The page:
All About Autumn

July 16th, 2017. Temperatures are expected to reach a muggy 87 degrees Fahrenheit. It’s the kind of weather that prompts “dads” to joke that you could “fry an egg on the sidewalk,” but given the humidity, it’s more likely that the egg would poach. 

 

It’s the kind of weather that gets a girl excited for FALL.

 

In the past, I’ve tried to suppress my yearnings for Autumn until after my birthday. That means 15 more days of “experiencing summer.” August 1st, I can let it all go: start stroking the light autumn scarves hanging in my closet, scanning the newsstand shelves for the September issue, and counting the days until the Pumpkin Spice Latte comes out. FALL, BASIC BITCHES!

 

It’s not that I don’t like summer. Summer is fine. Summer in New York City is even, fine! I’m past the point of fretting about the humidity on subway platforms.

A word about humidity on subway platforms:

INTOLERABLE.

I moved to New York City in September, so my love of “Autumn in the city” is probably largely nostalgia-based. I enjoyed almost a full year of living in New York before I had to deal with the unbearable woozy torture that are subway platforms in the summer.

 

 

This poor girl is just trying to catch a Queens-bound E train at 50th street after celebrating her first birthday as a New Yorker and even though she’s smiling, she’s praying for death as relief, because the arrival of a Queens-bound E train on the Queens-bound E platform in late July seems too much to hope for. Because not only are the platforms subterranean hell-caverns pulsing with friction and electricity, the MTA compounds this punishment by altering the train schedules and running fewer trains (conspiracy!) in the summer months. All New Yorkers know this. But as a first-time Summer New Yorker, I learned the hard way.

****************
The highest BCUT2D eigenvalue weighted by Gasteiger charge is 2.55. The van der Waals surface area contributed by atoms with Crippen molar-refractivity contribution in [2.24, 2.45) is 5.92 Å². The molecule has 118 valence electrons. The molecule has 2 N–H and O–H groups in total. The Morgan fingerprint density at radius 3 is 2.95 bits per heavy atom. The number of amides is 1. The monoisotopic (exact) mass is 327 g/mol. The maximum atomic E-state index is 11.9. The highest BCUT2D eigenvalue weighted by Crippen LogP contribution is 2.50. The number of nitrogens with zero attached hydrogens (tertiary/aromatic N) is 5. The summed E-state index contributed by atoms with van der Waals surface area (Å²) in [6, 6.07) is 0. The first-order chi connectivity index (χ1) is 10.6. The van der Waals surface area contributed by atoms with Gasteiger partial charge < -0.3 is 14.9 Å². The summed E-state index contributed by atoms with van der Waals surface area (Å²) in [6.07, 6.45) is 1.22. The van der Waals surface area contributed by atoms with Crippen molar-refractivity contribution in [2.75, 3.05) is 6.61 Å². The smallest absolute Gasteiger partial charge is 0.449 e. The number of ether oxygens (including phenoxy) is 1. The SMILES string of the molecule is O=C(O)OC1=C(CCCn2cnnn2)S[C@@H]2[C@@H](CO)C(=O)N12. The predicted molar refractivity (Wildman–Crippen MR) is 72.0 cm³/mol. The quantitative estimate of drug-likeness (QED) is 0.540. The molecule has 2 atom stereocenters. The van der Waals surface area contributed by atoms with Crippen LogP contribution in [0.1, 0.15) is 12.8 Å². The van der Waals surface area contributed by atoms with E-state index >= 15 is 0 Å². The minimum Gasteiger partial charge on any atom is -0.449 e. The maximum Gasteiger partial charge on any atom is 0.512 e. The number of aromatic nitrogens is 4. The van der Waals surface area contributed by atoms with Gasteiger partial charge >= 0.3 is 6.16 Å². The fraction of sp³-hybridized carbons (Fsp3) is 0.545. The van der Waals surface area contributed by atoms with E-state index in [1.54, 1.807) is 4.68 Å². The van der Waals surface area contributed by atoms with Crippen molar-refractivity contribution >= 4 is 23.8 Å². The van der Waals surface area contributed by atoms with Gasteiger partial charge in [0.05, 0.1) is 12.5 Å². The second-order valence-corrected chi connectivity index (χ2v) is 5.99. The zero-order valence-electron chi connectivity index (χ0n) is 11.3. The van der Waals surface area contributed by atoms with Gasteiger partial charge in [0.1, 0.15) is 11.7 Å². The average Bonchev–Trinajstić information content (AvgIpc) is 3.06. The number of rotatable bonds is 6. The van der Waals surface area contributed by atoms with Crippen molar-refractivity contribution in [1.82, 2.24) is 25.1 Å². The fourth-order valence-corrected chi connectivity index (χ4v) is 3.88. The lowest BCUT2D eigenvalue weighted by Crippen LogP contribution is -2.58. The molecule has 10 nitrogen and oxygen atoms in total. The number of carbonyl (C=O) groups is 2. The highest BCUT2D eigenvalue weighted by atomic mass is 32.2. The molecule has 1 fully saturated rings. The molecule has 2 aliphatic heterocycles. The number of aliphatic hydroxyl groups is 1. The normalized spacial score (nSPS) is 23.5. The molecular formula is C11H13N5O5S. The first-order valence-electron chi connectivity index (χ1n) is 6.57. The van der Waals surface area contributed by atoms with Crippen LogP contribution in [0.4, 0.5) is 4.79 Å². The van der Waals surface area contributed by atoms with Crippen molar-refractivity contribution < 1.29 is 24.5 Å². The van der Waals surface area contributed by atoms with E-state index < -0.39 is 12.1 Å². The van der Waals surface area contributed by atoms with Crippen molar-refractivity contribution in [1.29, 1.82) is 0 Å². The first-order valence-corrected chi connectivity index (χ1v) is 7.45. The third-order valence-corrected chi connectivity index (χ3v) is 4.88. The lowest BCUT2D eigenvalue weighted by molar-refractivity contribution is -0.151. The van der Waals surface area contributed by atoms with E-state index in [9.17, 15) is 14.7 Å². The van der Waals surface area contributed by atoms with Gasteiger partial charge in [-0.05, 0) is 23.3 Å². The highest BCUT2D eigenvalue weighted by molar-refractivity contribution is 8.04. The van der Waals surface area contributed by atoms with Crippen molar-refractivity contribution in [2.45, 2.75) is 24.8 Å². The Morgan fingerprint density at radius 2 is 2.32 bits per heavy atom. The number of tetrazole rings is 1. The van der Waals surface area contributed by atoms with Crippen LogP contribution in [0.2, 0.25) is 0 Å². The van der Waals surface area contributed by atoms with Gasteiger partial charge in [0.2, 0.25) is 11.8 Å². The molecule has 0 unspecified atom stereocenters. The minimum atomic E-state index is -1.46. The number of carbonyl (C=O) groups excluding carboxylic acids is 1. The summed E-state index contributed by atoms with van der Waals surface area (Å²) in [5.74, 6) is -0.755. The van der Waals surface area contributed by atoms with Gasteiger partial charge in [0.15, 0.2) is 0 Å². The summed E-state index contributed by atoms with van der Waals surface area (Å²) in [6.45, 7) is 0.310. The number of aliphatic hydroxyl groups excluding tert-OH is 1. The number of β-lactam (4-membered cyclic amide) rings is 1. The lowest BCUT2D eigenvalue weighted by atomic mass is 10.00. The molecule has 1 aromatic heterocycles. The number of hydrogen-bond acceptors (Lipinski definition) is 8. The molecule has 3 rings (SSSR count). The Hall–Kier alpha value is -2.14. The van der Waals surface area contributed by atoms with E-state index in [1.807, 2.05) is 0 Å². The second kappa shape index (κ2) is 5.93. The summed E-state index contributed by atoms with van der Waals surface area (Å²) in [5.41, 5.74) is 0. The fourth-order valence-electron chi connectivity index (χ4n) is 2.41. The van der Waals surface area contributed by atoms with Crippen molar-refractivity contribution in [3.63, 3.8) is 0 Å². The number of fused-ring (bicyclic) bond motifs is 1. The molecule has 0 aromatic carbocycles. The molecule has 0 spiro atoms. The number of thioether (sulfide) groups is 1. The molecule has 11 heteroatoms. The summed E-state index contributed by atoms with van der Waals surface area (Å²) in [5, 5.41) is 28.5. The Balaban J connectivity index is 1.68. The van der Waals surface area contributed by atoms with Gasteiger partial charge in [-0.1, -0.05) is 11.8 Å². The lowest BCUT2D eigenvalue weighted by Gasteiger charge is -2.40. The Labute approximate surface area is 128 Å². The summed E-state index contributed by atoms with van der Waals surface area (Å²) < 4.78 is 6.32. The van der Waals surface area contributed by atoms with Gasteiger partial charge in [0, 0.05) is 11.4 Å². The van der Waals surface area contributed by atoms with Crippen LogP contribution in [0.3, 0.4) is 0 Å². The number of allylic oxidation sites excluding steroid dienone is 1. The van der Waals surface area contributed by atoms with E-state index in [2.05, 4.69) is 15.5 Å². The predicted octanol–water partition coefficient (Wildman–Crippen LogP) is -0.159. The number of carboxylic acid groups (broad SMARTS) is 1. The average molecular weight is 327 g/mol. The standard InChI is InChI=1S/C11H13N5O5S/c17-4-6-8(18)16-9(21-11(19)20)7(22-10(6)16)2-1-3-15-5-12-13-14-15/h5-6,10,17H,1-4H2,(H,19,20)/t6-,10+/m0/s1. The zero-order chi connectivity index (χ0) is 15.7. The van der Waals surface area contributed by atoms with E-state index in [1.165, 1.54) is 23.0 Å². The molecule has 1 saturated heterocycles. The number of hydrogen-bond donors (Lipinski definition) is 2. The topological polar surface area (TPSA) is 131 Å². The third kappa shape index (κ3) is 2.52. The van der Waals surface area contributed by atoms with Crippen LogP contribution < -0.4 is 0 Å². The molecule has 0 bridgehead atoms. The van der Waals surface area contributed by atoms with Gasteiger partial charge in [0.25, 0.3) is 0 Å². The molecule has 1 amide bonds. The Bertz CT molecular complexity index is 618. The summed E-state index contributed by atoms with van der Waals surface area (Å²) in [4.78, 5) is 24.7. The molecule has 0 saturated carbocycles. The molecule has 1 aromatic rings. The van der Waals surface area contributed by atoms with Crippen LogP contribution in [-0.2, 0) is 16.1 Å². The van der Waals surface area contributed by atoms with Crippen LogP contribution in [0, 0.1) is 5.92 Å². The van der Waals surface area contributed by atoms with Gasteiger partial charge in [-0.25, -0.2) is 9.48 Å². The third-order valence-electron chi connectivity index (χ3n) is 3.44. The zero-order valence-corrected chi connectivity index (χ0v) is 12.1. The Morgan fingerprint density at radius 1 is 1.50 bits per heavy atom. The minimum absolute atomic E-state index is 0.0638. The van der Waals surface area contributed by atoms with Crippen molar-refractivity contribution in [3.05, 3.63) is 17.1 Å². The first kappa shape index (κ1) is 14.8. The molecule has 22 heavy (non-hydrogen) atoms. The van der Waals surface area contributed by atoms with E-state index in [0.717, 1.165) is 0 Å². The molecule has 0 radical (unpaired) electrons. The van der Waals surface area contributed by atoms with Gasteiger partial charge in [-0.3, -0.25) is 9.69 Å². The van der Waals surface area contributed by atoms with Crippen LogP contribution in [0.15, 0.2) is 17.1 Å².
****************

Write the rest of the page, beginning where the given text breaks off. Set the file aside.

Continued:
Is it any wonder, then, that after a week of sun and fun, New Yorkers wanna rush into “FALL MODE”?

My “Autumn” candle is already half burned-down.

And Jesus S. Pumpkins, I love fall. I grew up in leafy upstate, where the hills would change into magical quilts of color. Sometimes when I close my eyes and think of “home,” I imagine rolling up the hills of Fuller Hollow Road, and catching a peek at the peaks of unspoiled, wooded wonderland. I can see that hill in my mind so clearly, exactly as it was: lush with color. I love leaves. I love the colors they turn, the smell they make, I don’t even mind raking them! I remember listening to mixtapes made for me by my high school friends, of Nirvana and Liz Phair, working up a sweat in the cool air, pulling leaves down the hill with a rake.

Leaves. Love! And we haven’t even gotten to the PUMPKINS yet.

 

See, I grew up not too far from the Happiest Place On Earth: IRON KETTLE FARM.

 

 

Fall isn’t complete until you take the hayride through the pumpkin patch at Iron Kettle Farm! It’s been too long since my last visit (2007, holy shit, when this picture was taken). It’s the Halloweeniest place you can imagine: haunted houses! Corn maze! Donuts and cider! Candy apples! And pumpkin displays that haven’t changed since what appears to be the dawn of time. They sell pies, crafts, and of course, PUMPKINS! You don’t even KNOW pumpkins until you’ve been to IRON KETTLE FARM, I’m telling you.

 

My far-fetched Fall fantasy is especially crucial on days like today: when the sun seems to loom directly overhead all day long, casting no shade for respite. When I wake up to the air conditioner shutting off, and can’t get back to sleep because the room is too hot already. I think about that colorful hill, and pumpkin spice, and the kind of weather where you only need a light jacket…

 

4 thoughts on “All About Autumn

  1. Although I disagree with your choice of perfect season, I love this piece, and think that you should send it to Iron Kettle Farm. Or tag them. Or send it to them somehow.

    Spring is the Best Season. It should last all year. Renewal, hope, pretty flowers, fresh breezes, sunshine and baby birds. Spring.

    1. Sadly, we don’t really get much of a spring to speak of, here! There’s a couple months of utter confusion over whether you’ll need a tank top or a winter coat, and then boiling hot weather until fall. Fall is really the only time we have “jacket weather.” Fall is where it’s at!

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